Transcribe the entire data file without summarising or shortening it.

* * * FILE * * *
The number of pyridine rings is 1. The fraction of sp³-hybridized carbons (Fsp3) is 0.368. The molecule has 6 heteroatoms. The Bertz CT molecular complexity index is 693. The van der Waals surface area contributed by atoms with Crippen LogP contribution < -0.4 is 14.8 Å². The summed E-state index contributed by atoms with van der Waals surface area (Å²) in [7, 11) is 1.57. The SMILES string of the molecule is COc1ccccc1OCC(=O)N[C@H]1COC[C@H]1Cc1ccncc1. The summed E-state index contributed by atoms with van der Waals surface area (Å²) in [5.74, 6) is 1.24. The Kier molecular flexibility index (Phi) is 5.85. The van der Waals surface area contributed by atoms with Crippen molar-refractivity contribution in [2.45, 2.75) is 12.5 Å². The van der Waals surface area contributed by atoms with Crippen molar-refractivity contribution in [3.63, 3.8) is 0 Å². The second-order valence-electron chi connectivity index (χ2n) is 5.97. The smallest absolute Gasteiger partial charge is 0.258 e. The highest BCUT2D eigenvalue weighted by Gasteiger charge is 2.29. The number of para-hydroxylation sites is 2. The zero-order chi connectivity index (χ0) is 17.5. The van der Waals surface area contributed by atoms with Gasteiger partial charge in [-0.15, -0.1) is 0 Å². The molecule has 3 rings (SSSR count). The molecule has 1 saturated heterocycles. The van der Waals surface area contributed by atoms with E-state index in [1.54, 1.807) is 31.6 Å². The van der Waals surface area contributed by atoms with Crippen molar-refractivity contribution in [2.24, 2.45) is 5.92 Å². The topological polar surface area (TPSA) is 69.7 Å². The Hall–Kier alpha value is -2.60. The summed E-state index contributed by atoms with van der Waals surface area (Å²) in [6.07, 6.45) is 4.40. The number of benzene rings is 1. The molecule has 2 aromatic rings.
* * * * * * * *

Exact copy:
The number of pyridine rings is 1. The fraction of sp³-hybridized carbons (Fsp3) is 0.368. The molecule has 6 heteroatoms. The Bertz CT molecular complexity index is 693. The van der Waals surface area contributed by atoms with Crippen LogP contribution < -0.4 is 14.8 Å². The summed E-state index contributed by atoms with van der Waals surface area (Å²) in [7, 11) is 1.57. The SMILES string of the molecule is COc1ccccc1OCC(=O)N[C@H]1COC[C@H]1Cc1ccncc1. The summed E-state index contributed by atoms with van der Waals surface area (Å²) in [5.74, 6) is 1.24. The Kier molecular flexibility index (Phi) is 5.85. The van der Waals surface area contributed by atoms with Crippen molar-refractivity contribution in [2.45, 2.75) is 12.5 Å². The van der Waals surface area contributed by atoms with Crippen molar-refractivity contribution in [3.63, 3.8) is 0 Å². The second-order valence-electron chi connectivity index (χ2n) is 5.97. The smallest absolute Gasteiger partial charge is 0.258 e. The highest BCUT2D eigenvalue weighted by Gasteiger charge is 2.29. The number of para-hydroxylation sites is 2. The zero-order chi connectivity index (χ0) is 17.5. The van der Waals surface area contributed by atoms with Gasteiger partial charge in [-0.15, -0.1) is 0 Å². The molecule has 3 rings (SSSR count). The molecule has 1 saturated heterocycles. The van der Waals surface area contributed by atoms with E-state index in [1.54, 1.807) is 31.6 Å². The van der Waals surface area contributed by atoms with Crippen molar-refractivity contribution in [2.24, 2.45) is 5.92 Å². The topological polar surface area (TPSA) is 69.7 Å². The Hall–Kier alpha value is -2.60. The summed E-state index contributed by atoms with van der Waals surface area (Å²) in [6.07, 6.45) is 4.40. The number of benzene rings is 1. The molecule has 2 aromatic rings.